Vladimir Nabokov

NABOKV-L post 0000331, Mon, 5 Sep 1994 17:09:26 -0700

EDITOR'S NOTE: The following is a part of a continuing weekly series on
VN's short stories. The material is from a book manuscript by Roy
Johnson. Responses may be directly either to Roy.Johnson@MCRI.GEONET.DE
or to NABOKV-L. All comments should carry the subject heading
RJ:Bachmann. The story for next week will be "Christmas".

'Bachmann' (October 1924) marks an enormous step forward in
Nabokov's mastery of narrative - particularly his exploitation of the
combination and subtleties of third and first person mode. The story
combines two of his favourite topics - Art and Death - in a subject
which he treats many times throughout both his stories and novels -
the artist-figure as a tormented eccentric, and a representative of
the almost sacred belief Nabokov had in the value of individual
human personality. In many of his interviews and essays Nabokov
expresses his horror of the general and the mass, and on the
contrary his concern for the particular and the unique. [See in
particular *Strong Opinions* and the extracts from letters quoted in
Boyd's *Vladimir Nabokov: The Russian Years*.] It is an attitude
which translated into artistic terms strongly reinforces his creation
of a concrete and memorable world populated by credible and
individualised characters.

Bachmann is a brilliantly gifted concert pianist and composer, but
he is also eccentric and an alcoholic. Madame Perov, one of his
admirers, follows him around Europe, sitting in the front row at
every one of his concerts. They appear to become lovers, though
Bachmann treats her badly. Yet on an occasion when Madame
Perov falls ill he notices her absence, refuses to play, and absconds.
She is summoned to the concert hall, wanders around all night in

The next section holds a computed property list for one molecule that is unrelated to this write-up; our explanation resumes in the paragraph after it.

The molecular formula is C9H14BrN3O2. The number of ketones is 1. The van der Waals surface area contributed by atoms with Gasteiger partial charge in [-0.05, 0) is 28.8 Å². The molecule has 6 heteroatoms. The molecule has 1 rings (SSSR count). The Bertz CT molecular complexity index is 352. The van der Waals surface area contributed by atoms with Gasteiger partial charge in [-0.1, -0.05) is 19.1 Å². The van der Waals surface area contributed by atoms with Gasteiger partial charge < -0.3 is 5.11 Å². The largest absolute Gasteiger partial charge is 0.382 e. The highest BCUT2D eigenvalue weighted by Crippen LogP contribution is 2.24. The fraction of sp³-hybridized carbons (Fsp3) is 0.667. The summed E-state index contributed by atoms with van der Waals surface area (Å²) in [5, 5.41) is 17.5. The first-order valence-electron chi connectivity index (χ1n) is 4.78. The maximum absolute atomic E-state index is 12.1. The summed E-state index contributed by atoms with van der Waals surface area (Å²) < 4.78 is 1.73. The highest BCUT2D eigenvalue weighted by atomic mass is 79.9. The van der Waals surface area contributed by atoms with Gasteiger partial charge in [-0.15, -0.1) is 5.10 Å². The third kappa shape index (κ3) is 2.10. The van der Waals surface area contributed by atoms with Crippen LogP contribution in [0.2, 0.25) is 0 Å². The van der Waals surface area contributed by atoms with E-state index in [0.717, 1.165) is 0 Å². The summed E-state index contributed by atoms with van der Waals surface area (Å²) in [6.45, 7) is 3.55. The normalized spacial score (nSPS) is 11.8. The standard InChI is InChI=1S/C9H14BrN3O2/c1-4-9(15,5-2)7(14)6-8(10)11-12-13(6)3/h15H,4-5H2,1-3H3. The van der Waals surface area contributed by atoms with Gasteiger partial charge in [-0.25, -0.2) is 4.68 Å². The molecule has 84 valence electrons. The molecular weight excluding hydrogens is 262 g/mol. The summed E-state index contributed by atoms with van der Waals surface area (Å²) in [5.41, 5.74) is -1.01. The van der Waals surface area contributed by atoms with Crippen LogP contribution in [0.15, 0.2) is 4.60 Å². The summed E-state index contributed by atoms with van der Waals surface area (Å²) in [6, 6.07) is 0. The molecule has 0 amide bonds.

the rain looking for him, and eventually finds him in a hotel where
they spend the happiest night of her life together, finding 'words the
greatest poets never dreamed of' (TD,p.182). She dies the next day,
and Bachmann subsequently goes to pieces.

The artist as comic Bohemian is a conventional enough literary
figure. Bachmann has 'short legs in baggy black trousers' and whilst
reading a newspaper at a party given in his honour 'without taking
his eyes off the paper he absent-mindedly checked the fly of his
trousers with one finger' (p.173). The relationship between talent
(or genius) and eccentricity is something which many writers have
treated, and Nabokov himself was to do so more extensively in his
later novel *The Defense* where his chess master Luzhin is finally
driven to suicide. What is of prime interest here is the manner in
which the story is told; for considering the fact that he was so young
and had only been working in the short story form for less than two
years, Nabokov took an enormous step forward in developing the
complexity of his narrative.

The events are related in the first person by an unnamed narrator,
and he is passing on an account of the incidents given to him by
Bachmann's manager, the impresario Sack. This oblique narrative
method is somewhat reminiscent of Conrad, another Anglicised
polyglot and Slav, on whom Nabokov lectured to his colleagues in
the Russian migr literary circle around this time. [Boyd,
*Vladimir Nabokov: The Russian Years* p.257. One wonders at the
exact manner and content of the lecture when his later assessment
of Conrad in 1964 is given as ~I cannot abide Conrad's souvenir-
shop style, bottled ships and shell necklaces of romanticist clichs.~
Strong Opinions, p.42.] The method enables Nabokov to do two
things which were to fascinate him more and more as his work
progressed - tease the reader and ring changes on the deliberate
creation of unstable narratives.

When Madame Perov is invited to meet Bachmann at a friend's
house for instance, her attention is immediately drawn to the
dominant figure at a piano entertaining some ladies grouped around